According to a new report, President Donald Trump plans to ignore Sen. John McCain until he passes. (Alex Wong/Getty Images)
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Despite the fact that Sen. John McCain (R-Ariz.) is nearing the end of his life amid a tough battle with terminal cancer, President Donald Trump will continue to snub him, according to a new report.
The news comes after McCain's family announced on Friday that McCain will discontinue medical treatment, a signal he is nearing his final days.
What are the details?
According to the Washington Post, Trump wants to remain silent about McCain until after his passing.
This confirms the White House's recent strategy of not giving McCain attention. Trump did not release a statement following Friday's news, nor did he mention McCain's name after signing a bill with McCain's namesake earlier this month.
The news is just the latest development in the rocky relationship between McCain and Trump. The Arizona senator, who lost his own bid for the White House in 2008, was a frequent critic of Trump during the 2016 campaign and remains one today. Trump, on the other hand, has repeatedly disparaged McCain, even once claiming McCain is "not a war hero" because he was a prisoner of war during the Vietnam War.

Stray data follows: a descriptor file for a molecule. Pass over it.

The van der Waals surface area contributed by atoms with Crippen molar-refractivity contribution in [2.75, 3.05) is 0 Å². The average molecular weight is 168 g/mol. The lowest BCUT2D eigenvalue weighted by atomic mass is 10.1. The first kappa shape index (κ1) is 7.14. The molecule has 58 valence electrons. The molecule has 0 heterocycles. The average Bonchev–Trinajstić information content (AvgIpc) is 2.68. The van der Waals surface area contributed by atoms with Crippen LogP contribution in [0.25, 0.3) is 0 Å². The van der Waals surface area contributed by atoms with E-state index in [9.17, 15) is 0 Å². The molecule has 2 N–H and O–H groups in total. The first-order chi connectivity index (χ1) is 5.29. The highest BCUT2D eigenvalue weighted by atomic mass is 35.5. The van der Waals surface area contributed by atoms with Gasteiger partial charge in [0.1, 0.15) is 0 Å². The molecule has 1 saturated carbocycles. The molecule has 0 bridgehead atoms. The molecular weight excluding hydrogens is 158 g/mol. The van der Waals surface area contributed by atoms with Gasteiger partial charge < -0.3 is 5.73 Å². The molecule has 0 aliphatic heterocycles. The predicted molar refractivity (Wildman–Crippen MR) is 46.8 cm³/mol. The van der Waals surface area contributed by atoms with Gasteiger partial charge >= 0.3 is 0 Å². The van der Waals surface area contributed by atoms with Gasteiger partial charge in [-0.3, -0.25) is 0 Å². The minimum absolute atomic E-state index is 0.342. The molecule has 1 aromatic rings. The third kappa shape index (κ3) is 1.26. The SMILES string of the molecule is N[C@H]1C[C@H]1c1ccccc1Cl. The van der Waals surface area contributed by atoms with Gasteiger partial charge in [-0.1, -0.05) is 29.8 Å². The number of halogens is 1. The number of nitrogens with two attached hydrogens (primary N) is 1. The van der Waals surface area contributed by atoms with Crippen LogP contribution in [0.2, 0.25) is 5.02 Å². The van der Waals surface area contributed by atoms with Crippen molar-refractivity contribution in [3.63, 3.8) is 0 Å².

Trump never backtracked on the comment, nor has he apologized for it since. According to the Post, Trump has told those around him he does not regret making it.
Despite the tumultuous relationship, McCain offered Trump his endorsement in 2016, only to retract it after the release of the infamous "Access Hollywood" tape in which Trump can be heard bragging about sexually assaulting women.
Their relationship has only worsened since Trump became president, especially after McCain voted against the Obamacare repeal last year, an effort the White House spearheaded. Trump told his advisers he believed McCain voted against the measure out of personal spite.
Finally, in May, it was reported that McCain has explicitly told his family that Trump is not invited to his funeral. Vice President Mike Pence will be invited. Meanwhile, former Presidents George W. Bush and Barack Obama will serve as eulogists.
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Chris Enloe is a staff writer for Blaze News